Moving on from nomenclature, the other thing that needs saying is that there are some (probably a growing number of?) evangelicals who are happy to accept committed gay relationships. I am one such. Many I suspect are unwilling to stick their heads over the parapet, but the fact is the issue is more complicated than "traditionalists" versus "revisionists". Certainly for myself I am prepared neither to opt for the Bible (and stuff culture) nor opt for culture (and stuff the Bible). What is needed is critical examination of the Bible's teaching critically and helpfully applied to culture.

    George Day

  4. George is right. We do need a critical, or as Rowan Williams said more intelligent, examination of the Bible.
    The snag is that the Bible's teaching about the Bible is one of the main causes of division.
    Is it the inerrant Word of God divinely inspired and preserved through millenia of transmission and translation?
    If this is the case how far can critical examination go? How much of the Old Testament's teaching is binding on Christian's today? Do we assume that anything Christ quoted is relevant and the rest "for its time"? Is it the other way about and anything not directly countermanded is still binding? Where does that leave the food laws for instance? All we have to go on is a vision which had to be interpreted.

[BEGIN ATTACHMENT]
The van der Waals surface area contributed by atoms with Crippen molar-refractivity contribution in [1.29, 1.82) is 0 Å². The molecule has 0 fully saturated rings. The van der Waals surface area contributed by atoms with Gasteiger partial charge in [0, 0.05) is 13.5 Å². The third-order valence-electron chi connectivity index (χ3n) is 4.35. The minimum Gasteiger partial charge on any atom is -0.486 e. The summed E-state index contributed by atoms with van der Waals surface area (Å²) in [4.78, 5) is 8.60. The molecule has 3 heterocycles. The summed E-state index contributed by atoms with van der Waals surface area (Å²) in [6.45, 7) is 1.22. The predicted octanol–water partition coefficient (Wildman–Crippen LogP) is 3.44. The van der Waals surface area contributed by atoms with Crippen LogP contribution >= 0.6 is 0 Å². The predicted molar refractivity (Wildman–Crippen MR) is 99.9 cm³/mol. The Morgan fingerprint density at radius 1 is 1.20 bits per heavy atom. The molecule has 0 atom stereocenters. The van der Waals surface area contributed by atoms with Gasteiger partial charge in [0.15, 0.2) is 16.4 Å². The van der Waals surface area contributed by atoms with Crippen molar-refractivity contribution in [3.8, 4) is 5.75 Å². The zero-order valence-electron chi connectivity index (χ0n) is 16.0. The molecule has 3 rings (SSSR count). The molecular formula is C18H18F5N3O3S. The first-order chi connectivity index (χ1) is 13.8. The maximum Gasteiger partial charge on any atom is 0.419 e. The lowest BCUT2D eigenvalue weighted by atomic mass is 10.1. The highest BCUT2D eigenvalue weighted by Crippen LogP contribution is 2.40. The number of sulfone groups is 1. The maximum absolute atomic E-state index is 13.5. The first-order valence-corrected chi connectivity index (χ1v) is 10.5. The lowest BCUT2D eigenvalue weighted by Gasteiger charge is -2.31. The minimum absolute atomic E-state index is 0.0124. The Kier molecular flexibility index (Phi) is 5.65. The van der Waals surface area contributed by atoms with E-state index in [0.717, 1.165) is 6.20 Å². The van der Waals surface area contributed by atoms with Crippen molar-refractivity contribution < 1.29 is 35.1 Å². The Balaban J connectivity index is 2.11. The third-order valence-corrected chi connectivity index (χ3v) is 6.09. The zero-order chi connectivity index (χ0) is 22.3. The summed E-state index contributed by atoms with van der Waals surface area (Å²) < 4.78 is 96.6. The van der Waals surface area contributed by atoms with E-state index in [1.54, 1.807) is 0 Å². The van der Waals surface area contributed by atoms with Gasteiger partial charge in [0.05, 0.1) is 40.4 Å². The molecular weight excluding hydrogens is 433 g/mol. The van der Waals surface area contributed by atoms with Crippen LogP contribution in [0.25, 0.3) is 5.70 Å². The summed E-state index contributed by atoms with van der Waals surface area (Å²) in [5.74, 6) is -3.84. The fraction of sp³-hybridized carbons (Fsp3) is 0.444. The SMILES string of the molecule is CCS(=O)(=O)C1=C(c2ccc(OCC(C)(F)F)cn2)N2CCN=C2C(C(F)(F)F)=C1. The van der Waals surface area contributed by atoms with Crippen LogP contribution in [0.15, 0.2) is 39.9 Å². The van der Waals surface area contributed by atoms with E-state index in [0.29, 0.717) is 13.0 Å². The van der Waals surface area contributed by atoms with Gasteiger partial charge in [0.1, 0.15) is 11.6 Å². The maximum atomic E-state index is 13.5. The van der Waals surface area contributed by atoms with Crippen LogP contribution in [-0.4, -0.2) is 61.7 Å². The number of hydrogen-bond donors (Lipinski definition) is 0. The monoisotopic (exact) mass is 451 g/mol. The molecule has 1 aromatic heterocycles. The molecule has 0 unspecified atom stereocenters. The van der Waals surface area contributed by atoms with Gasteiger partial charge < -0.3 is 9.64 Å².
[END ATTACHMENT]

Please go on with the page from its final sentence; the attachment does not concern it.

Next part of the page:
Is the Bible the work of men more or less inspired by their relationship with God? In which case are the Scriptures open to a much wider interpretation than we have given them up to now?
    The very need to look at the Bible in a fresh way - a really fresh way - is a root cause of the divisions.
    I'm with American author Candace Chellew-Hodge when she said that the Bible is a companion on the spiritual journey, and not its destination.